How did Gonzalo's mother in the novel Seedfolks show that she understood Tio Juan's needs?

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Gonzalo is an immigrant from Guatemala.  He came with his father and was fluent in English two years later. However, his father, who worked with Mexicans and Salvadorians, did not learn English as quickly or as well.  After they were here a while, they arranged for Gonzalo’s mother, younger brothers, and Tio Juan, his mother’s uncle, to join them.

Tio Juan had been a farmer in Guatemala, but he couldn’t find work in the United States.  In Guatemala he could sit outside in the plaza and talk with his friends.  Here in the United States, especially in their neighborhood, it was not wise to sit outside due to drive-by shootings. He only spoke an Indian language. Since he didn’t speak English or Spanish, he didn’t understand TV.  There was nothing for him to do, so he just wandered around the house, talking to himself.  Gonzalo says,

“Tio Juan was the oldest man in his pueblo.  But here he became a little baby.” (g. 18)

One day he disappeared from the apartment, and Gonzalo found him by the lot trying to communicate with Wendell, who was digging a garden.  That night Tio Juan told Gonzalo’s mother about the lot and how people were gardening.  She was the only one who could understand his Indian language. She also understood his need to dig his hands in the dirt and become a farmer again.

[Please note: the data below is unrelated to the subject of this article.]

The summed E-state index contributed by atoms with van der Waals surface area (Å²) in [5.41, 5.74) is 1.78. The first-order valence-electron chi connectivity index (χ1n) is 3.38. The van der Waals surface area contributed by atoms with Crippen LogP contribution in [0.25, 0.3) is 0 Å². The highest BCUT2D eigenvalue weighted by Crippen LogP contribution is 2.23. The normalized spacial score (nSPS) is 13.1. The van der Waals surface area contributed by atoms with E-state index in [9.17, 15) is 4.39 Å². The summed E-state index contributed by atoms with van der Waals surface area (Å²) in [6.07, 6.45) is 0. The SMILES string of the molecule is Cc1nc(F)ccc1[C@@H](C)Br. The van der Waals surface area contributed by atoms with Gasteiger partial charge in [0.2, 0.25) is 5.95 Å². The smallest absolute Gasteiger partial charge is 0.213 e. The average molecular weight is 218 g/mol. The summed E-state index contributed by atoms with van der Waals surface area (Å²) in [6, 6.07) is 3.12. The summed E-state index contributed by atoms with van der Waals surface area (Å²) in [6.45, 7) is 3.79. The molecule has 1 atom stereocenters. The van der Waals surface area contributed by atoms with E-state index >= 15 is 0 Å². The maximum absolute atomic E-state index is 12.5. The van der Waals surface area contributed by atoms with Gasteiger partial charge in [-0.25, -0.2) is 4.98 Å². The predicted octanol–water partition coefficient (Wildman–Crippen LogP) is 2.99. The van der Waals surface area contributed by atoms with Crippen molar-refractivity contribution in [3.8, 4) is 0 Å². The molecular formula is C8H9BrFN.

The next day, she asked Gonzalo to take Tio Juan back to the lot.

“He studied the sun.  Then the soil.  He felt it, then smelled it, then actually tasted it.” (pg. 21)

Gonzalo’s mother bought Tio Juan four packets of seeds.  He couldn’t read the words on the packets, but he could tell from the pictures what the seeds were. 

“He poured them into his hand and smiled.  He seemed to recognize them, like old friends.” (pg 22)

After working the garden with Tio Juan, Gonzalo gains a great deal of respect for him.

“….I realized that I didn’t know anything about growing food and that he knew everything. “ (pg 22)

Because Gonzalo’s mother understood Tio Juan’s language and his love of farming, she was able to give him back his respectability. 

“He changed from a baby back into a man.” (pg 22)

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